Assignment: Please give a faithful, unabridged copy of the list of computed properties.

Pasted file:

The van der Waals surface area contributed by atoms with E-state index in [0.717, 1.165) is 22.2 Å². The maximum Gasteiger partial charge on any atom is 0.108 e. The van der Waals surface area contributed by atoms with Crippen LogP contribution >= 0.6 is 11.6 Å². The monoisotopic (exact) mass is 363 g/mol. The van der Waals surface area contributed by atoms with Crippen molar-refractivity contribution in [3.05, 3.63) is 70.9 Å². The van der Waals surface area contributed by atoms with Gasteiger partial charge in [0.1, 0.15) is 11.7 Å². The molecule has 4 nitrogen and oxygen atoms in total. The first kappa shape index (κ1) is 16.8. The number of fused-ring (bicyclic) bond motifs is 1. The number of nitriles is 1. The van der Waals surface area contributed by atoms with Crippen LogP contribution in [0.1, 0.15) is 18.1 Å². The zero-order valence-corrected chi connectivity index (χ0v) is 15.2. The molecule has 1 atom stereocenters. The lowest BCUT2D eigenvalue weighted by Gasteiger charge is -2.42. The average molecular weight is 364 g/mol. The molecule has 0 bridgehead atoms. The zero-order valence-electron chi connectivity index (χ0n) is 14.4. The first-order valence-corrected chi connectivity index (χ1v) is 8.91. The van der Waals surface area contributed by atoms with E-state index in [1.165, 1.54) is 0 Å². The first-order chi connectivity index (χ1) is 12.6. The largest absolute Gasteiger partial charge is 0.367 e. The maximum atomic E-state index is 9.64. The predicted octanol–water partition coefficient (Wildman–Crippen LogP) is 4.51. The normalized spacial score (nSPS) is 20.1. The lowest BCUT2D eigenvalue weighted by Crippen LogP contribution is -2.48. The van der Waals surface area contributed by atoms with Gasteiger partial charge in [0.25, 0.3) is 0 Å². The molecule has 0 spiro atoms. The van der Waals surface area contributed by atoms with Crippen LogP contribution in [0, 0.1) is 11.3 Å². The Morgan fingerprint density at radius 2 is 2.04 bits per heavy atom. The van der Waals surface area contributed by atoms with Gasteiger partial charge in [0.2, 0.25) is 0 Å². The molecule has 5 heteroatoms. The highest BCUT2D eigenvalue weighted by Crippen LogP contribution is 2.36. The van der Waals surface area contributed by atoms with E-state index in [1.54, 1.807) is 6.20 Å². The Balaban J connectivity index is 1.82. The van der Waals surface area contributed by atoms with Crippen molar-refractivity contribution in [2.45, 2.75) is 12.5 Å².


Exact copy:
The van der Waals surface area contributed by atoms with E-state index in [0.717, 1.165) is 22.2 Å². The maximum Gasteiger partial charge on any atom is 0.108 e. The van der Waals surface area contributed by atoms with Crippen LogP contribution >= 0.6 is 11.6 Å². The monoisotopic (exact) mass is 363 g/mol. The van der Waals surface area contributed by atoms with Crippen molar-refractivity contribution in [3.05, 3.63) is 70.9 Å². The van der Waals surface area contributed by atoms with Gasteiger partial charge in [0.1, 0.15) is 11.7 Å². The molecule has 4 nitrogen and oxygen atoms in total. The first kappa shape index (κ1) is 16.8. The number of fused-ring (bicyclic) bond motifs is 1. The number of nitriles is 1. The van der Waals surface area contributed by atoms with Crippen LogP contribution in [0.1, 0.15) is 18.1 Å². The zero-order valence-corrected chi connectivity index (χ0v) is 15.2. The molecule has 1 atom stereocenters. The lowest BCUT2D eigenvalue weighted by Gasteiger charge is -2.42. The average molecular weight is 364 g/mol. The molecule has 0 bridgehead atoms. The zero-order valence-electron chi connectivity index (χ0n) is 14.4. The first-order valence-corrected chi connectivity index (χ1v) is 8.91. The van der Waals surface area contributed by atoms with E-state index in [1.165, 1.54) is 0 Å². The first-order chi connectivity index (χ1) is 12.6. The largest absolute Gasteiger partial charge is 0.367 e. The maximum atomic E-state index is 9.64. The predicted octanol–water partition coefficient (Wildman–Crippen LogP) is 4.51. The normalized spacial score (nSPS) is 20.1. The lowest BCUT2D eigenvalue weighted by Crippen LogP contribution is -2.48. The van der Waals surface area contributed by atoms with Gasteiger partial charge in [0.25, 0.3) is 0 Å². The molecule has 0 spiro atoms. The van der Waals surface area contributed by atoms with Crippen LogP contribution in [0, 0.1) is 11.3 Å². The Morgan fingerprint density at radius 2 is 2.04 bits per heavy atom. The van der Waals surface area contributed by atoms with Gasteiger partial charge in [0.2, 0.25) is 0 Å². The molecule has 5 heteroatoms. The highest BCUT2D eigenvalue weighted by Crippen LogP contribution is 2.36. The van der Waals surface area contributed by atoms with E-state index in [1.54, 1.807) is 6.20 Å². The Balaban J connectivity index is 1.82. The van der Waals surface area contributed by atoms with Crippen molar-refractivity contribution in [2.45, 2.75) is 12.5 Å².